Blood Transfusion

Sickle cell disease is caused by a genetic mutation that leads to the production of abnormal hemoglobin known as sickle hemoglobin. Sickle hemoglobin binds less oxygen than normal, lowering the oxygen-carrying capacity of the blood. Sickle hemoglobin also leads to sickle-shaped red blood cells, which interfere with blood flow and increase the viscosity (thickness and stickiness) of the blood.

A blood transfusion is used to provide a person with donated blood via intravenous injection. Different blood components can be delivered through this procedure. In sickle cell disease patients, a blood transfusion is used to provide normal red blood cells to the patient’s body. Red blood cell transfusions help lessen anemia and reduce the blood’s viscosity, allowing it to flow more freely and ease disease symptoms and prevent complications.

Kinds of blood transfusions

There are two different kinds of red blood cell transfusions: simple transfusions and exchange transfusions. Simple transfusions are used to deliver additional healthy red blood cells to the patient’s body, while exchange transfusions exchange the patient’s sickle-shaped blood cells with healthy ones — lowering the concentration of sickle cells without increasing blood viscosity.

Simple transfusions are typically given in intervals, possibly once or twice a month, to maintain a healthy proportion of normal to sickle red blood cells.

Transfusions can also be divided into acute, long-term, and short-term transfusions. Acute transfusions are given briefly before surgery, short-term transfusions are given to assist a pregnancy, and long-term transfusions are given to prevent complications such as strokes.

When is a blood transfusion recommended?

Transfusions are either performed to increase the blood’s oxygen-carrying capacity in case of severe anemia or to decrease the viscosity of the blood.

Transfusion to increase oxygen capacity

Certain situations make it crucial to increase the oxygen-carrying capacity of red blood cells in sickle cell patients. For example, an infection with parvovirus B19 can decrease erythropoiesis or the production of new red blood cells. Since sickle red blood cells already have a reduced oxygen-binding capacity and are shorter-lived than normal red blood cells, such an infection can be very dangerous for these patients. In such cases, a red blood cell transfusion can be life-saving.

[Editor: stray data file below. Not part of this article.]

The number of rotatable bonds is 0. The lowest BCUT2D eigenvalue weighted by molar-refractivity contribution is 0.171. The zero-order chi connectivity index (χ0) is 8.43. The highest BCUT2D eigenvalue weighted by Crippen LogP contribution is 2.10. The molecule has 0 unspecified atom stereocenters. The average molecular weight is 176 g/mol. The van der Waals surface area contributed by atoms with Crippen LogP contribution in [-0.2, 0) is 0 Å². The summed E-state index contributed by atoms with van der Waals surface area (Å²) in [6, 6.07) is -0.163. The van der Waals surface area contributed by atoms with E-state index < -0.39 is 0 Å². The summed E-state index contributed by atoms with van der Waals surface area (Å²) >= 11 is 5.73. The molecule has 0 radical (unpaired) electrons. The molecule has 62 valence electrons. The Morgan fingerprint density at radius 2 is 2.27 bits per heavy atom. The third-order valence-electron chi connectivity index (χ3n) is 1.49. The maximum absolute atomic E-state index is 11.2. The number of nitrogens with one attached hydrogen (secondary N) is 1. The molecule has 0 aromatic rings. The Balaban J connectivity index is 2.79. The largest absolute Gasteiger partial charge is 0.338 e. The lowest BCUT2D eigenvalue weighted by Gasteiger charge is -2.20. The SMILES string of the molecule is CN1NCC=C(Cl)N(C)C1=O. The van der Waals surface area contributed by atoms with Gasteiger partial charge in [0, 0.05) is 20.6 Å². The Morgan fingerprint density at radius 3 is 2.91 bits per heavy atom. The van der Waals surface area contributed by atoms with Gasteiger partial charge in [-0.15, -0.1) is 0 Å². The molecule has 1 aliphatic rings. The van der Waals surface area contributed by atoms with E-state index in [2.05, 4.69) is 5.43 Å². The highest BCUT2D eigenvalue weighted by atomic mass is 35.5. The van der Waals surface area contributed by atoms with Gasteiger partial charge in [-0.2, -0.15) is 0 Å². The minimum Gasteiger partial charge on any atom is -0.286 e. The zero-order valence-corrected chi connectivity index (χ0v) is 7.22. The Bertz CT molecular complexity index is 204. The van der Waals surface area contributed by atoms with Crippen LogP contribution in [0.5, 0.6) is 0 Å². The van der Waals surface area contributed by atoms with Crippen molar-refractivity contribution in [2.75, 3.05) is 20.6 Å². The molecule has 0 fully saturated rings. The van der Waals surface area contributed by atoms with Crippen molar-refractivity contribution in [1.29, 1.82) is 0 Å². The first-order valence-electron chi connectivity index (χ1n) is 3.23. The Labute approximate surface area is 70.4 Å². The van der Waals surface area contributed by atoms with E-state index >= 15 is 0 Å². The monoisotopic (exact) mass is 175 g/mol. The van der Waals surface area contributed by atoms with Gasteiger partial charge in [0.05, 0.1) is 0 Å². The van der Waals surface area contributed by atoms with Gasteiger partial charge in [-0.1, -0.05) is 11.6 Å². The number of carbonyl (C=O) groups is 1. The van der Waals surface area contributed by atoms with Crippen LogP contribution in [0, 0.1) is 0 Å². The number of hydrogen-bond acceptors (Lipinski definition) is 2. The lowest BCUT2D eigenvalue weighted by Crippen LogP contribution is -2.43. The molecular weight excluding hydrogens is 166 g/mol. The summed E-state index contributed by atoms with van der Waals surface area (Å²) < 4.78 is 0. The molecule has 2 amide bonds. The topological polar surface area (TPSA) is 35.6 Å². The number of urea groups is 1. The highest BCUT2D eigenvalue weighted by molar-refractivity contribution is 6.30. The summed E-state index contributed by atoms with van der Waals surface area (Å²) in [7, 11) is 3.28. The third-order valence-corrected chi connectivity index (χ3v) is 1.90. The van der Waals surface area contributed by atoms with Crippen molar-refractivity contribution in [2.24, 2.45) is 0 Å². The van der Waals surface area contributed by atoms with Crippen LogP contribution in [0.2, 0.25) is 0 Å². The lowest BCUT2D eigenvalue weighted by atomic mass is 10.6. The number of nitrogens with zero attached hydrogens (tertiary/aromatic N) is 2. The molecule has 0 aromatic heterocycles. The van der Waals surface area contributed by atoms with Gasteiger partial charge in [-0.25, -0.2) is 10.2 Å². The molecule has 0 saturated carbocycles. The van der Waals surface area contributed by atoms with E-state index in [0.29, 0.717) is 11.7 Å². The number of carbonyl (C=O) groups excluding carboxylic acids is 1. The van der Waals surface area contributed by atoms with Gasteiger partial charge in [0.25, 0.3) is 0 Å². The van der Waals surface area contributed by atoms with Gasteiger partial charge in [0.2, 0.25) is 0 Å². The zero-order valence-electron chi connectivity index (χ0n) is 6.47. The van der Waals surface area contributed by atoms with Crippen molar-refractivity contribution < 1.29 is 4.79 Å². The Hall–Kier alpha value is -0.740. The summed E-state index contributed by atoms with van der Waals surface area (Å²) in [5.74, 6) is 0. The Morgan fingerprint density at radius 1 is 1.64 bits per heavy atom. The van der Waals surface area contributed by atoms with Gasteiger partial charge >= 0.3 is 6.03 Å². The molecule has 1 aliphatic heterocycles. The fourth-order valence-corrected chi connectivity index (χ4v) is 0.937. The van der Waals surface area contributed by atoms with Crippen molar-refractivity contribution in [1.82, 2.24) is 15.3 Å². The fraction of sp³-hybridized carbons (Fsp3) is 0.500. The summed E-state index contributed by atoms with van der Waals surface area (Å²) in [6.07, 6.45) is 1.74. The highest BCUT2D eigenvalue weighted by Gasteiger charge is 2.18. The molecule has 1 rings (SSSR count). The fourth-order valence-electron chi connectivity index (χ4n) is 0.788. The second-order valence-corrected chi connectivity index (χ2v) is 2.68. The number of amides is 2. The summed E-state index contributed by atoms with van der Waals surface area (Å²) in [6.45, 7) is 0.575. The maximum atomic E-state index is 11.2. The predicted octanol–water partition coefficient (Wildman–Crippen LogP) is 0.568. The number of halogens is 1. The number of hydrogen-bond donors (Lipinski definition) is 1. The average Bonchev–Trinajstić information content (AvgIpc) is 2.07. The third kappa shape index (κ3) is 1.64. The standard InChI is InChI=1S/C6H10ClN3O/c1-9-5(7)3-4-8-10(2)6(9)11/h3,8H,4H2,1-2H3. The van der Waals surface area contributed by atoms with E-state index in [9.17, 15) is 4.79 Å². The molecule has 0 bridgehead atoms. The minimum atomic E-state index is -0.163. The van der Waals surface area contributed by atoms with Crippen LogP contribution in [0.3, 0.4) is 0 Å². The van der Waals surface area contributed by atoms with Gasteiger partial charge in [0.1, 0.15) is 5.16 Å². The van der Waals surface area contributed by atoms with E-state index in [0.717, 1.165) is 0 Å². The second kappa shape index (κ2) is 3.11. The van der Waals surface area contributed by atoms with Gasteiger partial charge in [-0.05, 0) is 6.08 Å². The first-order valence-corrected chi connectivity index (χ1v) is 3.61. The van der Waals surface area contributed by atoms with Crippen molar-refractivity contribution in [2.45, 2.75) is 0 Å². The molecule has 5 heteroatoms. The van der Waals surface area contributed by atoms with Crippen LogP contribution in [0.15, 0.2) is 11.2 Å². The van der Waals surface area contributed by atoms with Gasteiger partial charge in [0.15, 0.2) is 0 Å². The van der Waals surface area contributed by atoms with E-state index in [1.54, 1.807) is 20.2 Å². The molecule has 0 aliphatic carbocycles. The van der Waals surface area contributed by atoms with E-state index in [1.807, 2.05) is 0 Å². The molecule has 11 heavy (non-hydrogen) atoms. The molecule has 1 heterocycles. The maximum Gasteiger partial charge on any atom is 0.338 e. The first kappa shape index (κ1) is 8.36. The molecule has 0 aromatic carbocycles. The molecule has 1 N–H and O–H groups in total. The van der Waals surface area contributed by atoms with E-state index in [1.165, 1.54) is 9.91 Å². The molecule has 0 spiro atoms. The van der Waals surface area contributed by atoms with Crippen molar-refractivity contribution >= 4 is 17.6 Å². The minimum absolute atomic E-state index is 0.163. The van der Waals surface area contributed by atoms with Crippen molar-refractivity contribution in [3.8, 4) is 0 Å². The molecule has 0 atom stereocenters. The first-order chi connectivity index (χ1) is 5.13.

Sickle red blood cells can also become trapped in the blood vessels of the spleen, blocking blood flow, a complication known to occur in about 25 percent of sickle cell patients. This so-called sequestration crisis causes severe anemia and massive enlargement of the spleen, leading to abdominal pain. A blood transfusion is crucial in a sequestration crisis, helping trapped red blood cells to move back into the circulation.

Transfusion to lower blood viscosity

In patients with a high risk of stroke, blood transfusions may help to prevent stroke and brain damage. In such cases, transfusions need to be performed regularly. One method to detect stroke risk is by transcranial Doppler ultrasound. This is a test that measures blood flow through blood vessels in the brain. Faster blood flow is associated with an increased risk of stroke.

Anemia seen in sickle cell patients can also lead to acute chest syndrome (ACS), a condition where the oxygen concentration in the blood drops below a critical level, and breathing becomes difficult. ACS is a common cause of death in sickle cell disease patients and an exchange transfusion is strongly recommended within 48 hours of diagnosis.

Risks associated with blood transfusions

A patient who undergoes a blood transfusion may develop antibodies against the blood they receive, a phenomenon called alloimmunization. This can cause serious complications, including hemolytic transfusion reaction, or a dangerous drop in hemoglobin levels to below those prior to the transfusion. To reduce the risk of alloimmunization, tests to match the blood group and rhesus factor of the patient are used.

A blood transfusion can also lead to an excess of iron. This can damage the heart, liver, and other organs. Iron chelators, or medicines that bind iron, can help remove the excess iron from the patient’s body.

Finally, blood transfusions carry a risk of infection but blood products that are used for transfusion are carefully screened, keeping the risk of infection low.


Last updated: Mar. 5, 2020


Sickle Cell Disease News is strictly a news and information website about the disease. It does not provide medical advice, diagnosis or treatment. This content is not intended to be a substitute for professional medical advice, diagnosis, or treatment. Always seek the advice of your physician or other qualified health provider with any questions you may have regarding a medical condition. Never disregard professional medical advice or delay in seeking it because of something you have read on this website.